This up today at First Things "On the Square" website:

"... I met my first survivalist (a term that has spooky-kooky connotations survivalists hate) in the seventies. He was a pastor who was the Ohio Council of Churches’ legislative lobbyist. He and his wife were both committed survivalists and otherwise entirely normal. They had a cabin far from the maddening crowd, stocked, safe, and secluded near the Ohio River. I had the impression it was bristling with weapons and freeze dried food. ..."

More at:

Your Turn / Re: Reclaim's agenda...
« on: January 08, 2013, 12:03:08 PM »
When I was heading off to seminary I didn't know a Pietist from an Orthodox from an evangelical catholic, and I don't remember much discussion about any of them. But I developed an appreciation for evangelical catholicism and I still think it can carry the greater freight of the Reformation.

Pietism, originally, was pretty vibrant. But it swiftly degenerated into works righteousness. Try plowing your way through a sermon anthology from the 17th or 18th century. And orthodox bound itself up with a desiccated formalism.

Both viewed Christian history as a "Big Gulp of Air." Everything in the Church was cool until the 3rd century. Get to that point and true Christians had to take a big gulp of air and swim like crazy under the flood of semi-paganism that was swamping the Church, thanks to the crummy pope. Only Luther's reforms saved true Christians, offering the first breath of pure air to believers. (The only place I think Luther was theologically wrong, by the way, was on the canon of the mass, the Eucharistic prayer, the false idea that prayer is always different than proclamation. That's when he was sticking to theology; some of the stuff among his many writings was nonsense, e.g. ethnic cleansing of the Jews. Anyway, I worry about a sermon that quotes Luther more than the Confessions.)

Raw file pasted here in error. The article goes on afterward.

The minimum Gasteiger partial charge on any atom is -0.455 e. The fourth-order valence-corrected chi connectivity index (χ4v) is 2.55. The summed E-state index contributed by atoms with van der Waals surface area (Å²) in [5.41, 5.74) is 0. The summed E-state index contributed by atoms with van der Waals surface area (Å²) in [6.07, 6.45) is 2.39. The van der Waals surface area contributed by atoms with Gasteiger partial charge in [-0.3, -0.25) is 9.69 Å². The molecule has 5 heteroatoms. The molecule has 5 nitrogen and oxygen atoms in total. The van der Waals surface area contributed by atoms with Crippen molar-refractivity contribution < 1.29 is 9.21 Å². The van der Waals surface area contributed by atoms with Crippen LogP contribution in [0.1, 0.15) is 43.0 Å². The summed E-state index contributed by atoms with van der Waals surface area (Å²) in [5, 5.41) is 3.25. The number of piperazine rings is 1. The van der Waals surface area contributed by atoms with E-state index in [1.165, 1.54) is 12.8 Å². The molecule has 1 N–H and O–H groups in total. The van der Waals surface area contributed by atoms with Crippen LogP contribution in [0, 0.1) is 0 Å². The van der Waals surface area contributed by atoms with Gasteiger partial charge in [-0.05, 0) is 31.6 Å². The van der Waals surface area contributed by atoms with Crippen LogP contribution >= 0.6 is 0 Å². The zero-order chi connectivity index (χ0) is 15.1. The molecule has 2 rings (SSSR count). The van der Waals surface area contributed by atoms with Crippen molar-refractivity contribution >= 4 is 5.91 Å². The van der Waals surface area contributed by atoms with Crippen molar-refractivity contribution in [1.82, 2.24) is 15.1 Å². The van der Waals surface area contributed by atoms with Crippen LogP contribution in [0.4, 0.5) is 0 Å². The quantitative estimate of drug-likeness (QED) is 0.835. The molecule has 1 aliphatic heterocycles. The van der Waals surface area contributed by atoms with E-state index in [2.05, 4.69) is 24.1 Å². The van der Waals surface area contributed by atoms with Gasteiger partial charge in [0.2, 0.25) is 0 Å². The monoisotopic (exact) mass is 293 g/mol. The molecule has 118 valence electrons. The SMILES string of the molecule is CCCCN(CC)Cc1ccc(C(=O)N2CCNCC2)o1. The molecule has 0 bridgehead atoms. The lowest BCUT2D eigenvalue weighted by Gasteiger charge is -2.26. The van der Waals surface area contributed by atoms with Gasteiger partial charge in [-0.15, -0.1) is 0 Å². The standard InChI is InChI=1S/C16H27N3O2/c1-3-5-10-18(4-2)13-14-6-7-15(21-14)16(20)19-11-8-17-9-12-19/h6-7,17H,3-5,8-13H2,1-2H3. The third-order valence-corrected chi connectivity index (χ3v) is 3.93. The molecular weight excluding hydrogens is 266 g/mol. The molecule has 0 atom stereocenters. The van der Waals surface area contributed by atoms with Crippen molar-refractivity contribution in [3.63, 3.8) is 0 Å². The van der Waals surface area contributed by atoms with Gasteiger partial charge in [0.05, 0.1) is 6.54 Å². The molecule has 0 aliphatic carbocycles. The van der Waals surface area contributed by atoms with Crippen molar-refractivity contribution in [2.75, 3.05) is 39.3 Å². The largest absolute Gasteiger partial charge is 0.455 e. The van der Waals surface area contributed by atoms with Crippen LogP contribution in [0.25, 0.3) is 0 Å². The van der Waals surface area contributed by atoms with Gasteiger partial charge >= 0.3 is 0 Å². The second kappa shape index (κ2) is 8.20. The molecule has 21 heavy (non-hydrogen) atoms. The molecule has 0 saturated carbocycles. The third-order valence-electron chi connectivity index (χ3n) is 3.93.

Lutheran theological movements that fail to account for the long history of liturgics and sacramental development seem to have a stubborn staying power, influenced less by the Confessions than by other factors. The Confessions appeal repeatedly to Catholic history and to the Church Fathers to support their arguments. The reformers were Catholics seeking to reform Catholicism. ReClaim and the like seeks only to repristinate a variety of Lutheran theology that never should have existed. Admittedly, that theology arose in reaction to the stale tastes of Lutheran state churches, but that's another can of worms.

Personally, though, I think the salvation of the Lutheran movement may be coming from the Southern Churches. There are more Ethiopian Lutherans at worship on any average Sunday than ELCA Lutherans in any average month. And from the Oromo Ethiopians I know in the U.S., they take their Confessions seriously.